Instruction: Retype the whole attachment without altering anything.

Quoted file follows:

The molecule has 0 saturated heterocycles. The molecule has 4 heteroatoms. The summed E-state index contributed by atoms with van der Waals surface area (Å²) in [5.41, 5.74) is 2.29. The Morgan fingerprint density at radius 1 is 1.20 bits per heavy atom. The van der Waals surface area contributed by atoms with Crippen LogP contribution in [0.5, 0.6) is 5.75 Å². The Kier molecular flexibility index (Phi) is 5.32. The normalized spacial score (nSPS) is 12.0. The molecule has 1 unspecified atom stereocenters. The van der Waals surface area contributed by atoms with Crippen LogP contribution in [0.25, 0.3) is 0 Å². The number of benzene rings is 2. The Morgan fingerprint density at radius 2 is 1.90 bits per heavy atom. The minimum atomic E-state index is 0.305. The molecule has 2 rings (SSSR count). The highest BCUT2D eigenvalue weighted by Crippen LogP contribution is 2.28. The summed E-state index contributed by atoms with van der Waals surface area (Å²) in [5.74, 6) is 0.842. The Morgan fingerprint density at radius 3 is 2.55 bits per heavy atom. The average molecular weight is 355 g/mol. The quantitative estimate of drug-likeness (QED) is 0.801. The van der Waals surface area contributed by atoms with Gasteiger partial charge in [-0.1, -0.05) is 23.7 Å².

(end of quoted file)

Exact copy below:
The molecule has 0 saturated heterocycles. The molecule has 4 heteroatoms. The summed E-state index contributed by atoms with van der Waals surface area (Å²) in [5.41, 5.74) is 2.29. The Morgan fingerprint density at radius 1 is 1.20 bits per heavy atom. The van der Waals surface area contributed by atoms with Crippen LogP contribution in [0.5, 0.6) is 5.75 Å². The Kier molecular flexibility index (Phi) is 5.32. The normalized spacial score (nSPS) is 12.0. The molecule has 1 unspecified atom stereocenters. The van der Waals surface area contributed by atoms with Crippen LogP contribution in [0.25, 0.3) is 0 Å². The number of benzene rings is 2. The Morgan fingerprint density at radius 2 is 1.90 bits per heavy atom. The minimum atomic E-state index is 0.305. The molecule has 2 rings (SSSR count). The highest BCUT2D eigenvalue weighted by Crippen LogP contribution is 2.28. The summed E-state index contributed by atoms with van der Waals surface area (Å²) in [5.74, 6) is 0.842. The Morgan fingerprint density at radius 3 is 2.55 bits per heavy atom. The average molecular weight is 355 g/mol. The quantitative estimate of drug-likeness (QED) is 0.801. The van der Waals surface area contributed by atoms with Gasteiger partial charge in [-0.1, -0.05) is 23.7 Å².